Another option for International Finance Centres
The EU Parliament family day on 30 November was not designed for young children, but was a workshop entitled ‘How to facilitate the life of European Families and citizens’ to enable EU and national parliamentarians to discuss the ongoing work of the EU in attempting to solve number of issues for EU citizens.
As and when the Brussels IV zone has a Regulation up and running, choice of law will look more usual. Citizens residing both inside and outside the zone will be encouraged to exercise such choice
Katharina Boele-Woelki, author of the highly recommended bestselling Hague Pocketbook Unifying and Harmonizing Substantive Laws and the Role of Conflict of Laws, gave an excellent exposition on the reason not to join in Rome III.
In my opinion, her work is always so useful in understanding the language problems that the building blocks of private international law (PIL) present; PIL is the European phrase that includes issues of jurisdiction, recognition and enforcement as well as those of applicable law. The Americas instead tend to refer to ‘Conflicts of Law’ but in the European context this phrase can be restricted to questions as to the applicable law. In the US they usually refer to applicable law issues as ‘choice of law’.
In Europe, ‘choice of law’ usually means the ability to make a choice; a professio juris.
Choice of law in commercial and business contracts is widespread. However, in succession law it is very limited. The law in the Netherlands is that of the Hague Succession convention and incorporates a choice of law. Finland has a similar but slightly more extensive choice. Italy since its 1995 PIL changes has a specific choice of habitual residence. Switzerland has the choice of national law. Germany permits the choice of German law in relation to German immovables.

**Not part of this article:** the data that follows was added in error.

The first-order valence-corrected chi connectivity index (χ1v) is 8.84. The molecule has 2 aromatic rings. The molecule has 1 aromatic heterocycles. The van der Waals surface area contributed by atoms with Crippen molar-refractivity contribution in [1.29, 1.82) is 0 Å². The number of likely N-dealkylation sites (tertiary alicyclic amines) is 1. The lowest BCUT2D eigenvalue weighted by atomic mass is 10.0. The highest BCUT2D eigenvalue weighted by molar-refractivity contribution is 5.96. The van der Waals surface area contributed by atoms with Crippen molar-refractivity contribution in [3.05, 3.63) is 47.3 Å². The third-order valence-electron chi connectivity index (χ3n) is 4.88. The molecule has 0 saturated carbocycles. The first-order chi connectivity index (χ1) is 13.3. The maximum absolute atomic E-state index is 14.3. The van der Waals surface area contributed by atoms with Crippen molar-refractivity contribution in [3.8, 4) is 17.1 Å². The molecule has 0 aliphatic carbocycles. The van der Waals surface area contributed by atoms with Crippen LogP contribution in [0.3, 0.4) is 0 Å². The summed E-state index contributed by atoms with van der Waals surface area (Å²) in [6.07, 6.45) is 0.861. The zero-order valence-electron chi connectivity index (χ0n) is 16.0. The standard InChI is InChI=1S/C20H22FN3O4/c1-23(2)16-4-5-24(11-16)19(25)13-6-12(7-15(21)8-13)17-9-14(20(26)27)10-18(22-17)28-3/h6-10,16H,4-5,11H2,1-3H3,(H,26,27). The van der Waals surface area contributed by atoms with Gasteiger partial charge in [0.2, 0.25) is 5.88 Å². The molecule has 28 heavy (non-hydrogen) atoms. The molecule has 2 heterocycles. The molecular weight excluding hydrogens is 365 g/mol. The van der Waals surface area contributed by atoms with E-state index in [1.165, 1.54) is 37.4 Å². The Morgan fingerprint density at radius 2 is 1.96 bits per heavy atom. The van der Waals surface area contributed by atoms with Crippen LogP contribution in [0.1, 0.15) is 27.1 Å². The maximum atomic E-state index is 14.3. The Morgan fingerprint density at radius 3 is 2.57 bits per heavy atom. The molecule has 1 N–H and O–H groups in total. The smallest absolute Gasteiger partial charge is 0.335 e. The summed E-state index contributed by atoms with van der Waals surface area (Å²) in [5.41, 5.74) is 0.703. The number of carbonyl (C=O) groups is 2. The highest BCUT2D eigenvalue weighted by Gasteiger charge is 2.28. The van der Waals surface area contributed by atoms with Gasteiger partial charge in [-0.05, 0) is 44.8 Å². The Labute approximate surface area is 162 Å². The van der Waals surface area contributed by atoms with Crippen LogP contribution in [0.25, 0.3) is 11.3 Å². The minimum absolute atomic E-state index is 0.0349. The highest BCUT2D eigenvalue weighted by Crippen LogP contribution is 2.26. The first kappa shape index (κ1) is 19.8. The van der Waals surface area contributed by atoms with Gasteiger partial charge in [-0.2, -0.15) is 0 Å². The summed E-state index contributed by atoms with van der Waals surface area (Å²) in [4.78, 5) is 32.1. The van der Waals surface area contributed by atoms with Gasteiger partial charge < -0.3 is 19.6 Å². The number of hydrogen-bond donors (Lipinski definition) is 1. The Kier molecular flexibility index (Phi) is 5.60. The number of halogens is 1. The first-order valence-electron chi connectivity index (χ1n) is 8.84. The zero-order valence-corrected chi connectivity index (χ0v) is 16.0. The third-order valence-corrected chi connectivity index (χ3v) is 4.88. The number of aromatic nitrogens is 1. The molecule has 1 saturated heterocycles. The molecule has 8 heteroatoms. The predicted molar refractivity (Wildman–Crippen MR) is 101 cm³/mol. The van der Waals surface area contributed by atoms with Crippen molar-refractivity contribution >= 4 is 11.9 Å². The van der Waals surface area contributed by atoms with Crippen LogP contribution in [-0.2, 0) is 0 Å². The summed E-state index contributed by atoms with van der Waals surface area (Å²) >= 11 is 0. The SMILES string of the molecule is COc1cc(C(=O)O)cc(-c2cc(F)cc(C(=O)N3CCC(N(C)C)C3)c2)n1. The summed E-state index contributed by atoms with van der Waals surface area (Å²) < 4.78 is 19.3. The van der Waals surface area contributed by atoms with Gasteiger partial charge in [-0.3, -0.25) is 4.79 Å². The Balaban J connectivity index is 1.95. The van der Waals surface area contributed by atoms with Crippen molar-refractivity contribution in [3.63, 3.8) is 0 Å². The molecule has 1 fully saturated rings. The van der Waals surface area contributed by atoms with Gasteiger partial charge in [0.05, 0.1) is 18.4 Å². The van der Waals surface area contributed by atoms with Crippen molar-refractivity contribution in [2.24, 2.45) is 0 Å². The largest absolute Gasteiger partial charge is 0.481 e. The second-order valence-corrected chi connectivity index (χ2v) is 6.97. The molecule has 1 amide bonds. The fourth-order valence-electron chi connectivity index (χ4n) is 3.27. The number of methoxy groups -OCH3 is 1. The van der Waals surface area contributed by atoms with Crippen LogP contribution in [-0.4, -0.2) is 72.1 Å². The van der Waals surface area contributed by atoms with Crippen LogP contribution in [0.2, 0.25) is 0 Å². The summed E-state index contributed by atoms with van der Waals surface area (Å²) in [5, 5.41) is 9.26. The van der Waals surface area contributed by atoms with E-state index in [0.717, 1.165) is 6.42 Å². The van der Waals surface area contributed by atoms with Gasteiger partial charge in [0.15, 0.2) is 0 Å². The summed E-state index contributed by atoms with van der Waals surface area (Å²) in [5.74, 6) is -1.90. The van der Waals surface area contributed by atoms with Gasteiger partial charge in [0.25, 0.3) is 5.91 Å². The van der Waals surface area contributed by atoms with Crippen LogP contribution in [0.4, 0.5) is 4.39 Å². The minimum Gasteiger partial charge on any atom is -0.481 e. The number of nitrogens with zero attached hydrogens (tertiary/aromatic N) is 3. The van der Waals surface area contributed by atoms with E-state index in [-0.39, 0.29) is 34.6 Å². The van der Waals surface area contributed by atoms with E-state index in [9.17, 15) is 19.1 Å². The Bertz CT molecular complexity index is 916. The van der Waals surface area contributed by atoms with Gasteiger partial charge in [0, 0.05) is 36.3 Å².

Brussels IV proposes that, like Switzerland, a choice of national law will be permitted. Many commentators (including the STEP response) have suggested that a wider set of choices should be permitted. The excellent Max Planck Institute proposals, for example, suggest additional choices of the habitual residence at the time of choice and that of a matrimonial property regime.
As and when the Brussels IV zone has a Regulation up and running, choice of law will look more usual. Citizens residing both inside and outside the zone will be encouraged to exercise such choice.
Traditionally, international financial centres offered trust and foundation models to exclude succession law and have attempted to exclude the operation of other succession laws including any obligations to restore – clawback. The successfulness of such protections always depends on the physical situs of the underlying assets.
For many clients, trust structures are not appropriate, but for many reasons they still want to see a corporate structure operated from an IFC.
As choice of law becomes more commonplace, such clients will be swayed in their choice of IFC as to what succession law choice is available for movables situated there. If I was trying to make my IFC look more attractive, changing my PIL now so that choice of law is available before the EU Brussels IV Regulation arrives would have my money.
Offering better and more extensive succession law choices than Brussels IV or Switzerland would also be a great marketing tool. Jersey, Guernsey or Isle of Man, might you be interested? If only I could also persuade the government of the London IFC to think along these lines.
The content displayed here is subject to our disclaimer. Read more